For more than 150 years, the Prieler family has been farming in the village of Schützen, located on the western side of the Lake Neusiedl. Like many family estates, acreage was diverse and included grains, fruits, potatoes, and animals; a mixture of crops that was geared more to subsistence rather than sales. Grape growing and wine were always part of this equation, but in the 1950s, Georg Prieler Sr. started to focus more on wine. In 1972 Irmgard and Engelbert Prieler decided to shift the focus of the farm entirely to wine production. Though Schützen was mentioned in historical texts in the 15th century for its superior wines, it was difficult in the 1970s and 80s to sell red wine that wasn’t Cabernet. The Prielers chose to focus on the indigenous variety, Blaufränkisch as well as the Burgundian varieties Chardonnay, Pinot Blanc, and Pinot Noir. These three varietals that have a long history in this part of Burgenland, an area that was cultivated by Cistercian and Franciscan monks, who founded monasteries, bringing these varieties from France and Germany.
The most famous vineyard in the area, Goldberg Blaufränkisch was bottled as a single vineyard wine in the 1920s, but it wasn’t until the mid-1980s that great, single vineyard Blaufränkisch started to become better known.
Since 2005, Engelbert and Irmgard’s son Georg Prieler, named after his Grandfather, has run the estate. Georg works 22 hectares in vineyards on Schützen Stein, a hill between the Leithagebirge (the foothills of the Alps) to the west, and Lake Neusiedl to the east, which tempers the hot climate of the Pannonian plain. Basking in 2,000 hours of sunshine annually, this northern part of Burgenland is the sunniest region in all of central Europe.
Schützen Stein encompasses 16 different single vineyards. The top of the hill is home to some of the oldest oak trees in Austria and is a state protected nature preserve. The Seeberg (Pinot Blanc) and Sinner (Chardonnay) vineyards, just below the forest are primarily limestone from an ancient coral reef, perfectly suited for the varieties planted there. The middle section of the hill is filled with ‘glimmerschiefer’, or mica-schist, flecked with gold, and is home to the Goldberg vineyard which produces one of the most important, world-class Blaufränkisch in all of Austria. Lower down the slopes the iron-rich, brown clay of the Johanneshöhe produces delicious and earlier drinking Blaufränkisch.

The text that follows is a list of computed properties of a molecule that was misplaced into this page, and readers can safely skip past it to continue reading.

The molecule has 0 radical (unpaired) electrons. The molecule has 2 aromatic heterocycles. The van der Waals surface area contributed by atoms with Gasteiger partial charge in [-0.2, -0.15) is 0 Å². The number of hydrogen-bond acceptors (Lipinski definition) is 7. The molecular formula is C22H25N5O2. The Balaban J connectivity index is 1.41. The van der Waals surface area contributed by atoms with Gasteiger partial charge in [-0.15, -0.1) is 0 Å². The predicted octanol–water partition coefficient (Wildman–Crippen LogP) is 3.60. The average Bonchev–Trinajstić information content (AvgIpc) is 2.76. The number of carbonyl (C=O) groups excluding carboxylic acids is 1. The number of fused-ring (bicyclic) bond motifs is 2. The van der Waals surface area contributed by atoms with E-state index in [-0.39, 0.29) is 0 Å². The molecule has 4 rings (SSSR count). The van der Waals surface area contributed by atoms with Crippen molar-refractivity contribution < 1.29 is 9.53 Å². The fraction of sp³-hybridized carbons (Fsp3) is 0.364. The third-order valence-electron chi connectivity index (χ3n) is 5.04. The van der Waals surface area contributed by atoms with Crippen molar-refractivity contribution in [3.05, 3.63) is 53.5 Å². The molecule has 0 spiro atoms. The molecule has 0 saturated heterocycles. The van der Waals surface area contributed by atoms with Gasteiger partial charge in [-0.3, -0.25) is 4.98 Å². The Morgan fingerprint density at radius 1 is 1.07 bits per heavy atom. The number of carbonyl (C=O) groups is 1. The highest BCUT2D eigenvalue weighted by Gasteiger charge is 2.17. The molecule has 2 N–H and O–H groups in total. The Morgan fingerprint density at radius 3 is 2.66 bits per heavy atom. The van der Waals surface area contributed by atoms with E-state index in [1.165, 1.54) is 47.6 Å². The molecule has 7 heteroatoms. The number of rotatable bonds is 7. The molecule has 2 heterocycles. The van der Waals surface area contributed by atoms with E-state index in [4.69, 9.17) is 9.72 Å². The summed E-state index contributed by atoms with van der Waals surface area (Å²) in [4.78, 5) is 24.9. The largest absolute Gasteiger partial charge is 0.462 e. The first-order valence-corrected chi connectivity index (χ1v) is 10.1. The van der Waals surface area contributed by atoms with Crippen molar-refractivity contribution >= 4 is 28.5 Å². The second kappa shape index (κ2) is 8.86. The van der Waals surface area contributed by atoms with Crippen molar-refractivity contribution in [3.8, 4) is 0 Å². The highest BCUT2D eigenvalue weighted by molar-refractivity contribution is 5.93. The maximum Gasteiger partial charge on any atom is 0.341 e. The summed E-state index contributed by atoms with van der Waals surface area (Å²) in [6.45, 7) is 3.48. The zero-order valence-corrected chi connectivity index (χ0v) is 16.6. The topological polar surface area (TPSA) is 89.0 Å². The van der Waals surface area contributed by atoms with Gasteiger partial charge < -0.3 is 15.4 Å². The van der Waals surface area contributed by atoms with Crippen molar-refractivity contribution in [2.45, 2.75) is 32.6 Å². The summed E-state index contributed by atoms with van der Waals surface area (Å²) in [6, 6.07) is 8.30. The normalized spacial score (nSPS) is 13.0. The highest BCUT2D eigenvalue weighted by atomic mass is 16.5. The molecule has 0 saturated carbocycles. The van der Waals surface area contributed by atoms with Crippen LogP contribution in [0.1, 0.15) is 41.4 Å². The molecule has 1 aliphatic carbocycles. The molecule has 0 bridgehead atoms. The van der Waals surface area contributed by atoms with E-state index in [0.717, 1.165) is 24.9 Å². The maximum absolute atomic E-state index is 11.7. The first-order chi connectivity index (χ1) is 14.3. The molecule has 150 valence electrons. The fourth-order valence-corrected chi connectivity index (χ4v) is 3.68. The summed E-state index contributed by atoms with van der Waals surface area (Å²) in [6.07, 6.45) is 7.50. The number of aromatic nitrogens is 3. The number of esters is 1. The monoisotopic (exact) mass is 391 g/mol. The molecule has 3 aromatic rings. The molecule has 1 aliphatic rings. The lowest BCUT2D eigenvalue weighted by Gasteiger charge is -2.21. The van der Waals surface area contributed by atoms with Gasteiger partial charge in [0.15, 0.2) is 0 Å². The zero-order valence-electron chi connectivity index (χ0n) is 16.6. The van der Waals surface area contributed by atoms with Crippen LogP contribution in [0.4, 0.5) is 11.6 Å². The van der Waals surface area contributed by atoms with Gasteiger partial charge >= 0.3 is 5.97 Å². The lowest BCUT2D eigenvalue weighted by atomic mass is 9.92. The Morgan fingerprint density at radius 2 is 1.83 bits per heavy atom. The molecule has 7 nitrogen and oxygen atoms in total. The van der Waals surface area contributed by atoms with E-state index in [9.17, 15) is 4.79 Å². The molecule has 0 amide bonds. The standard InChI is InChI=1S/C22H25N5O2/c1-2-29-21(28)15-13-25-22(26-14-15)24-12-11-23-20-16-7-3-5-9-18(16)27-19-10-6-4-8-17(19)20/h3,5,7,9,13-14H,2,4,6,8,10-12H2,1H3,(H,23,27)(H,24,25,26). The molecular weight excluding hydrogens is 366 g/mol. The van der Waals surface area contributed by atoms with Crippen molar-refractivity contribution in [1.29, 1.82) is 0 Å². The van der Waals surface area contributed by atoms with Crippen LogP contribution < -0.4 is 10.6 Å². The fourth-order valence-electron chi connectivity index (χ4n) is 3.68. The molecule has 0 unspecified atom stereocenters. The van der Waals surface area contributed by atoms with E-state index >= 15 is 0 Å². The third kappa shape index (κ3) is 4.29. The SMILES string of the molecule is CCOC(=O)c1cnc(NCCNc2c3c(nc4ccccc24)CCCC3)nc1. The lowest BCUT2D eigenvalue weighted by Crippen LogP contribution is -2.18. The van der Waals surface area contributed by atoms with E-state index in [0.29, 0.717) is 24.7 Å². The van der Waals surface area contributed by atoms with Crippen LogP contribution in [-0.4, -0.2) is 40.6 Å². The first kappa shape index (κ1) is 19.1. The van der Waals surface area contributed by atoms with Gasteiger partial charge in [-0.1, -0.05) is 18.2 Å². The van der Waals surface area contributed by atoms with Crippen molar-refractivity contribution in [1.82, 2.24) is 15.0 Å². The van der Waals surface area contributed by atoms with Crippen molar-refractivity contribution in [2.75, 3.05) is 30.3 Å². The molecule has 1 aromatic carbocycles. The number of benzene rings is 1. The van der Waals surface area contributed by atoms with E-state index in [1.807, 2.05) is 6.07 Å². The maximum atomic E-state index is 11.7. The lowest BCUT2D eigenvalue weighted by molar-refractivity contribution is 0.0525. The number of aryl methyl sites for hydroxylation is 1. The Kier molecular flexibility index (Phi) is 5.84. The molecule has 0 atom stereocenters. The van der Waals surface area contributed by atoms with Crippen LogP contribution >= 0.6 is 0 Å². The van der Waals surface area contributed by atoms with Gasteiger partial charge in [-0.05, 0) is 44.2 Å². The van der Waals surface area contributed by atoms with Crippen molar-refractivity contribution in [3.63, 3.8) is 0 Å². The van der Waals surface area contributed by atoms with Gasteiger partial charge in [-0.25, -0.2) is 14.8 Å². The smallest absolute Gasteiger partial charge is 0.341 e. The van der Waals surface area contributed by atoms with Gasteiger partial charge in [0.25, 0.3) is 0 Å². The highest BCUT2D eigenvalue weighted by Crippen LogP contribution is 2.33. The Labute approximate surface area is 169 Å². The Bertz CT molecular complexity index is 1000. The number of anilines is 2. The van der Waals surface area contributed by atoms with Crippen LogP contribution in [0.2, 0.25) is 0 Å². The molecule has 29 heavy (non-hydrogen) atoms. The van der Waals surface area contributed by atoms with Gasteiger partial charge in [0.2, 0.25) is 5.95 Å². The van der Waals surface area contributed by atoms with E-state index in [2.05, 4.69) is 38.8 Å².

Georg’s emphasis on vineyard work can be seen in the different sites; cover crops, natural pest management and healthy soils are the basis for the extraordinary wines being produced here today. Prieler has been farming organically for the past 15 years, but his 2016 vintage will be the first to be officially certified. This year, Georg is going a step further, starting conversion to Respekt certified Biodynamic farming, joining Bernhard Ott in the Wagram, Johannes Hirsch in the Kamptal, and a handful of other great, like-minded producers.
Grapes at the estate are crushed and fermented spontaneously in steel tanks or wooden casks, depending on the variety and vineyard site. For Blaufränkisch the fermentations are done in oak barrels of different sizes. For the top sites, Goldberg and Marienthal, the grapes are sorted twice, then fermented in large, open vat oak. Georg uses Stockinger, an Austrian cooper known for producing very neutral barrels. In Champagne, Vilmart, Péters, Geoffroy and Chartogne use these barrels for the same reason. The wood comes from the Ybbsthal forest in Austria and staves are very thick (42mm rather than the normal 27mm) and seasoned for 6-7 years, leaving them very neutral and with no overt oak influence, even when young. Johanneshöhe is raised in large casks while the top crus are matured in 500L barrels. French oak has been slowly phased out of the cellar and now Austrian oak is solely used. Some stem inclusion is used as Georg feels it adds positive structure to the wine, but it depends on the vintage and the ripeness of the stems. “If you taste the stem and it has green flavors it cannot be used. If it tastes nice, and ripe, then it is good to add, but only in the bottom part of the vat and during fermentation.” In 2011 Georg used 50% of the stems, in 2012 only 30%, and in 2013 just 10%.
Pinot Blanc and Chardonnay are macerated for several days in steel and then fermented naturally in steel. For the whites, Georg utilizes pieds de cuve, pressing some grapes early in a small oak barrel and allowing this to start fermentation prior to the main harvest. He then inoculates with the pre-harvest that is already fermenting. “It’s like sourdough” says Georg. This method allows him to control the ferment of the small amount of wine, while still getting the benefits of natural yeasts.
The focus at Prieler has been high quality over quantity for the last 3 generations. Georg continues that tradition with his collection of expressive, terroir driven wines with great balance and character. His move to biodynamic viticulture and refined cellar work demonstrates Georg’s commitment to quality and his clear vision for the future of the estate.